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Get Comfortable Being Uncomfortable
With Tina Varughese—Cross-Cultural Communication & Diversity Expert
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Earlier this year we launched a Keynote Speaker Series featuring today’s top thought leaders across different categories—Mental Health & Wellness; Marketing, Innovation & Disruption; and Diversity, Equity and Inclusion. We’ve been chatting with a few of them on the themes of our magazine. This issue we spoke with Diversity Expert, Tina Varughese.
Many companies show support for DEI on social media but don’t implement strategies to back it up. How can they put their words to action and create impact within their organization?
When organizations implement what we call optical allyship—putting a statement out on social media when an event occurs and not following up with action—they’re doing themselves a great disservice. In terms of strategy, looking at the values driving organizational culture and deciding how DEI initiatives fit in is the way to go. Some organizations have Employee Resources Groups (ERGs) which ensure the physical work environment is better for everyone with things like gender-neutral restrooms or employee accessibility. They also help marginalized groups and remote workers feel connected. By creating systems within your organization that drive your organizational values, it will reflect your organizational culture.
What are some examples of cultural differences in communication and how can we make sure we’re communicating appropriately and effectively?
Statistically speaking, women and people with ethnic sounding names aren’t hired at the same rate. So I’m a big believer in blind resume screening—essentially taking all personal information out. By redacting resumes and taking a collaborative approach, you increase the talent pool of those applying to the job at hand. An issue employers can run into is specifically hiring visible minorities to diversify their workplace. This is referred to as tokenism and something I would never promote. Hiring people because they’re women or BIPOC or both isn’t a strategy to use. There are creative ways to expand your talent pool, like reaching out to universities, immigration centers or indigenous groups. We need to deconstruct the process by reaching out to diverse groups and applying a blind process for screening to hire the most qualified individual—the person with the best skill set should always be hired regardless of gender, race, sexual orientation.
How can an organization create an inclusive and collective work culture?
One key difference—if someone is a direct versus an indirect speaker. It applies culturally when it comes to context. On a global scale, countries like America, the UK and Germany are more direct in their communication style—they use fewer words, less tone and intonation and less nonverbal communication. In Canada, we fall in the middle. We’re indirectly indirect, which sounds very Canadian. It has a lot to do with the influences in our country. We’re a multicultural society influenced by all our different dialects and speaking styles. My rule of thumb is to always mirror image, tone and intonation.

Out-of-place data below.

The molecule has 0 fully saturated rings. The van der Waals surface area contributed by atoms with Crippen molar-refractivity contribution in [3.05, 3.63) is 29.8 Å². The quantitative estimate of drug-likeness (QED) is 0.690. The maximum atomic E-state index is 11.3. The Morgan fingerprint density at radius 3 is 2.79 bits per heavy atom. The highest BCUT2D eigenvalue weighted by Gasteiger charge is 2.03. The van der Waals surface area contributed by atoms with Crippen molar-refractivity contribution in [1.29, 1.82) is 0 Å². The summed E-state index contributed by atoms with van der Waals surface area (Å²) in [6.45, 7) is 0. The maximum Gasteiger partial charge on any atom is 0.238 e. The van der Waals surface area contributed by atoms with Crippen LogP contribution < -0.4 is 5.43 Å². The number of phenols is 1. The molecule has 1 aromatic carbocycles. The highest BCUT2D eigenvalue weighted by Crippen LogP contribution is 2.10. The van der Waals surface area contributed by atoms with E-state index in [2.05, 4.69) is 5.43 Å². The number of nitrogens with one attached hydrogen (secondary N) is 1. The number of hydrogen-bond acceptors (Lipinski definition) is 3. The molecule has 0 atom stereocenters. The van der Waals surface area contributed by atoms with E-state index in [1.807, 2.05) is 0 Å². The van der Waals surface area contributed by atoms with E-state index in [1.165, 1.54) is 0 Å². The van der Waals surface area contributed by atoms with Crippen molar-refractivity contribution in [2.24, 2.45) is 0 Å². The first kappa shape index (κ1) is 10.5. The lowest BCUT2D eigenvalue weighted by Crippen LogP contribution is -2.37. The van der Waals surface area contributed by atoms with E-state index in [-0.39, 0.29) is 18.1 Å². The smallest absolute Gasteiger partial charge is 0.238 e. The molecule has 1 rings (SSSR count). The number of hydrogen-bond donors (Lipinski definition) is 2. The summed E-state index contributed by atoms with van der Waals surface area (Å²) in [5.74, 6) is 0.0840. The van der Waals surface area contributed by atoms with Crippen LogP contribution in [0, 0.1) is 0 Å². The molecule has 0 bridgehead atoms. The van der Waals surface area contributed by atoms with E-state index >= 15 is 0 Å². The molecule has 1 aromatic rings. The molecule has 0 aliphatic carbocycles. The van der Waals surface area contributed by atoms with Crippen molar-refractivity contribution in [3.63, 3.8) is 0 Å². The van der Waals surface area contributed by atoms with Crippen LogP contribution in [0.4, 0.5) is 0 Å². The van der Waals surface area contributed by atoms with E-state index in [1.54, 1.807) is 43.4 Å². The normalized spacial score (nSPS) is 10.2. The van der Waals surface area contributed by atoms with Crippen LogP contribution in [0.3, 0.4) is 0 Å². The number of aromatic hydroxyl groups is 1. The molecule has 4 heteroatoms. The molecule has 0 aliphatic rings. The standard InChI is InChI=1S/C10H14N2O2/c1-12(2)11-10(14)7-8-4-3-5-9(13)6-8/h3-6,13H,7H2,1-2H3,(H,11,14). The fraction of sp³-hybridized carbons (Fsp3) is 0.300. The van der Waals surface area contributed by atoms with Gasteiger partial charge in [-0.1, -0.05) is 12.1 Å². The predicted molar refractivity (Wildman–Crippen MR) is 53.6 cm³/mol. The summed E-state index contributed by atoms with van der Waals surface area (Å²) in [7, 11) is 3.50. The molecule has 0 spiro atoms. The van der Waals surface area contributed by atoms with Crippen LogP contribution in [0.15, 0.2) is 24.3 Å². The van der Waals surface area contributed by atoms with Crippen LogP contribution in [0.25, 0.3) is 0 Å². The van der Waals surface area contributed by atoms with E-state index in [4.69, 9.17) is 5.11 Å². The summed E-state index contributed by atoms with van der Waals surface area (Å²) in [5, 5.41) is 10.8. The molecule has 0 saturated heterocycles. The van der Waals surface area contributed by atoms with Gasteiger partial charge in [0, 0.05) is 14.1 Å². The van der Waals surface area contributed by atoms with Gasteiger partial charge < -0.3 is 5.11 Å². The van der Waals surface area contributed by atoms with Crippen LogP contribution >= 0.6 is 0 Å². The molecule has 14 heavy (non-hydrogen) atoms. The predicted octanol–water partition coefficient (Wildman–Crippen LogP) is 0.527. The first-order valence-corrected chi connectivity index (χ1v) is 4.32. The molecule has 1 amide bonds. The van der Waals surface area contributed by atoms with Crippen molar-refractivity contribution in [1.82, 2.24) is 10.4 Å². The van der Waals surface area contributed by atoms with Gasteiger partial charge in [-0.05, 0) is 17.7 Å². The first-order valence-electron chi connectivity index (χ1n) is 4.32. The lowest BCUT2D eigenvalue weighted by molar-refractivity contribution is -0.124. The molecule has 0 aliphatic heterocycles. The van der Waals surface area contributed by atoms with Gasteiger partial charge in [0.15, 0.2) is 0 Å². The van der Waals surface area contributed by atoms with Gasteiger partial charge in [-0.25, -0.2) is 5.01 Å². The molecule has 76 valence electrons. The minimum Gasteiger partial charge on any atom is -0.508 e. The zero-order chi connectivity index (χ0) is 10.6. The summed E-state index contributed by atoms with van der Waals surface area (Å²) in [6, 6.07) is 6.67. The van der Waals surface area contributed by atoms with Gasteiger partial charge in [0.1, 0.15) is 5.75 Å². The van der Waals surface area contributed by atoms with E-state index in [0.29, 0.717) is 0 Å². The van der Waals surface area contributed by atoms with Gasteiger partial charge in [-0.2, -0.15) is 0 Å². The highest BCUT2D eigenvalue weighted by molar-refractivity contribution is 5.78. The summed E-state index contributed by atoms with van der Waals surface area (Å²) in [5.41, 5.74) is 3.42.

What interview techniques should we avoid to inadvertently screen out suitable candidates?
You can have very diverse environments, but it doesn’t mean much without inclusion and psychological safety. Inclusion really comes down to belonging. And when we can authentically show up and be seen, heard and acknowledged without negative ramification, we have psychological safety at work. It comes from the top, and leadership needs to buy into the values of the organization. If it’s just lip service or optical allyship, it really means nothing. People are walking on eggshells and leaders are scared to say anything because they don’t know how to navigate situations, but we need to get comfortable feeling uncomfortable and have courageous conversations. So while the question is easy about how an organization can create an inclusive and collective work culture, the answers aren’t simple because we’re living in complex times. It doesn’t mean we can’t create change through awareness, understanding and listening. If we come from a place of curious compassion rather than a place of jaded judgement, it helps create the conversations we should be having. Silence isn’t necessarily golden, so to move forward, we need to continue the conversation.
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